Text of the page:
- Simply purchase a few in the same pattern or texture and gracefully lay them under your tree in a pretty draping fashion.
Tablecloths make a Christmas Tree Skirt-From that same second-hand store
Lacy, crocheted, and open-weave patterned tablecloths work best for this project. These older tablecloths may have a few light stains and are past their prime for use on a table-scape, but arranged under the warm glow of your Christmas tree lights, they receive the gift of salvation and become useful and beautiful once more!
- Simply purchase a few of these vintage or antique tablecloths (if you are really lucky) in the same pattern or texture and gracefully lay these under your tree, simply wrapped around the tree stand.
Anyone can create drama under the Christmas tree and do it without spending much money. In these times of economic pressure, and at this time of year, saving money is of utmost importance; try one of these simple ideas under your tree this year. You will be the only one who knows from whence that lovely and creative Christmas tree skirt cometh.
Christmas Card Art-Two Beautiful Ways
I have a plan — I can’t stand to part with even one of the greeting cards I get, ever! So I have to be creative in my hording or stashing away of these precious cards.
Christmas cards can be beautiful and elaborate, foiled and embossed with majestic script and detailed artwork on the fronts; how can we possibly toss these into the trash? If you are like me, you can’t! So then they will have to be reused, much like re-gifting only in a lesser way.
I got a lovely card the other day, it was a big one and not fancy, but it spoke volumes to me. On the front were two sparrows; I love sparrows! The birds were perched on the branch of a tree, the winter branch had no leaves left but the two were sitting there, looking into each others eyes, can’t you just hear them peeping? In red were the words “I Love you” plain and simple. I plan to frame this card, it touched my heart so.
Here’s how to frame Christmas cards:
- The card front is 8” x 5” take a pair of fancy pinking shears that make a delicate scalloped edge and cut the edges of the card, then cut it away from the back. (I’ll talk about the back later.)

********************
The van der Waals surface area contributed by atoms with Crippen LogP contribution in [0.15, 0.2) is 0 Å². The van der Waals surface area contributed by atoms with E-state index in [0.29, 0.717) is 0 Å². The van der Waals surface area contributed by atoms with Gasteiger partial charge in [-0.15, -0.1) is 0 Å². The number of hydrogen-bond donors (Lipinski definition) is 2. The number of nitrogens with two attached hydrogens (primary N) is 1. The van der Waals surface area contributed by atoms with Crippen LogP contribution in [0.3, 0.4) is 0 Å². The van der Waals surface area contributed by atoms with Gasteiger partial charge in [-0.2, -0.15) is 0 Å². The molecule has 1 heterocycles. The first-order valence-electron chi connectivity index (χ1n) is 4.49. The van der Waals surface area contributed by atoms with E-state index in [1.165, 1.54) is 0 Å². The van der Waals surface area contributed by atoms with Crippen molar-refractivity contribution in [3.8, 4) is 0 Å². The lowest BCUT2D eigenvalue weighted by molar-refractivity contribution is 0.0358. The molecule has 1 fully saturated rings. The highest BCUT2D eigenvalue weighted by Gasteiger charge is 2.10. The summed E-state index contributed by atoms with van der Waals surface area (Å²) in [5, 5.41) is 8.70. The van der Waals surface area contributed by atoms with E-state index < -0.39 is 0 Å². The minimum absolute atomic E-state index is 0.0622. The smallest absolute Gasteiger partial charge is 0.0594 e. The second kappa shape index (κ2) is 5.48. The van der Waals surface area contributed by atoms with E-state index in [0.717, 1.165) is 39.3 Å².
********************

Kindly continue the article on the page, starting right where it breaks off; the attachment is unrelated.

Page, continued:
To frame Christmas cards I will need the following supplies:
- 1 or more Christmas cards you want to keep forever, they need not be Santa (type) if you plan to use them in your home year round.
- 1 frame with glass, plan for 2 inches bigger on each side 10” x 7.5 or 8”. All craft stores sell inexpensive wood frames.
- Stain and clear finish for the frame, if desired
- Colored paper for the backing. Again I can recycle using a piece of corrugated cardboard, stained the appropriate color using watercolors paints. Or just leave it plain brown, that’s nice too.
- Gold paint in a ballpoint tube, available at the craft stores; it’s paint in a pen and very easy to use. I will use this to outline the picture once mounted on the backing. A thin line (or more) of this gold paint around the picture adds drama and class to the project.
Once all these things are done to my specifications I can assemble the picture. After affixing a picture hanger on the back I am now ready to hang this picture in my guest room or anywhere it fits the décor.
I’ve done this form of recycling with used Christmas cards for a few years, replacing the pictures as often as I like.
Now, what do I do with the insides of the cards? If they are hand written and from people I love or who love me – I cut only the handwritten signatures with their words out and I have assembled these signatures into poster sized framed art!
Here’s how to make Christmas card signatures into a poster:
It’s really quite simple.
- Cut or carefully tear the backs from the fronts and make two piles. Then separate the signatures you are going to use to another pile. Shred the ones you aren’t going to use, you know the ones you got from your insurance agency or the bank? They make great packing materials to use to protect the gifts you must ship.
- Now, you have a stack of salutations to use in your personal love and best wishes collage poster artwork!
- Using pinking shears (that are available in several patterns making zigzag, scalloped, and wavy patterned edges and will work on any paper) cut the hand written messages out of the card backs. These will be used in your collage.
Supplies needed for this project:
- Pinking shears in various patterns
- Double sided scotch tape
- Poster sized backing, poster board, cardboard, colored paper
- Hanging poster frame with glass
- Various small paper, foam, ribbon or foil accents, to add color